We all have a different idea of what it means to be an artistic, free spirit, but singer/songwriter Maya Solovéy checks off all of the boxes. Her life began its unusual course when her parents uprooted the family to follow an Ashram to rural, Western Massachusetts. From there, she spent her teens travelling, picking up and moving on when the mood struck, paving a whirlwind path through Ecuador, Spain, Asia and New Zealand. At age 19, she made her way to NYC with her first EP in hand, and though she’s called the city home ever since, the rambling spirit never left her, and when jazz musician and arranger Bob Belden introduced her to Bossa Nova and Brazilian music, naturally, she had to head to Brazil to learn Portuguese.
In 2007, Solovéy struck up a creative relationship with multi-Grammy winning producer Bassy Bob Brockmann, and in the years that followed, she worked with him to release Maya Solovéy and 2012’s EP, Forte. For her latest project, Blue Heart, she and Brockmann recruited a few members of MGMT, James Richardson and Hank Sullivant, and Maya’s longtime drummer Robert “Chicken” Burke, of Parliament Funkadelic fame. She may be based in Brooklyn with her husband and two cats now, but you can bet that travel bug will come knocking soon, and she’ll be off on another worldwide tour.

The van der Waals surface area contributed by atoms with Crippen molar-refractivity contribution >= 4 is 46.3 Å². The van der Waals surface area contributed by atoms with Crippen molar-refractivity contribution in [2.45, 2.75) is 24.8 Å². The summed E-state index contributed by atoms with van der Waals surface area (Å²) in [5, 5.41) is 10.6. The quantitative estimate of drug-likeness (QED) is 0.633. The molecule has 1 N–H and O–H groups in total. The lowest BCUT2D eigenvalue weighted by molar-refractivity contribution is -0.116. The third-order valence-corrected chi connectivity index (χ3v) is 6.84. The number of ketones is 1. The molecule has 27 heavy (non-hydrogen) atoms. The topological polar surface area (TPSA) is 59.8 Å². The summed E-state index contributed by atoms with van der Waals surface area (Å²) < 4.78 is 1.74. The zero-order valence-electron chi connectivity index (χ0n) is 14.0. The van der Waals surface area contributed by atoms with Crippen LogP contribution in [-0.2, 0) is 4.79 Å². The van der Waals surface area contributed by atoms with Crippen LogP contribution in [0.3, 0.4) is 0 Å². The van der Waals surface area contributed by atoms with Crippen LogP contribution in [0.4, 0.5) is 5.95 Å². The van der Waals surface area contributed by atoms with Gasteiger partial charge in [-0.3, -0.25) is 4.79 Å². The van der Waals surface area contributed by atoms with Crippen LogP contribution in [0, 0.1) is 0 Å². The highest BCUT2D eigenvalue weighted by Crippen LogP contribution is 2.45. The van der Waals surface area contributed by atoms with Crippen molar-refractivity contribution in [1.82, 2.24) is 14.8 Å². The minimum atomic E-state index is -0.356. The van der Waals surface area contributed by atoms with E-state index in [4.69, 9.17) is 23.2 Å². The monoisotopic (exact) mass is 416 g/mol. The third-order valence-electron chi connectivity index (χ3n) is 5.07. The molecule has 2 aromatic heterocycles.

Today Elmore is premiering “Better,” a track from Solovéy’s upcoming release. Though she is known to perform in different tongues—her 2011 self-titled album features recording in three languages— “Better” is a track in English that quietly encompasses heartache and hope. Solovéy has a remarkable range and impressive command, bending her vocals in breathy sighs one line and earthy and low intonations the next. With understated instrumentation, from the plaintive flit of piano to the lightest touch of acoustic guitar, the track is ethereal but personal, as if Solovéy is whispering the lyrics to you alone. Solovéy tells us of the track, “This song came out of the fire and ashes, so to speak. Just when everything seems hopeless and the future dark and obscured, that is the moment to remember… that it will get better. This song was a reminder to myself, and a crystallization of all the things that I truly know, but perhaps was unwilling to admit to myself at the moment. But then I remember that I know better. And that I—we—can be better.”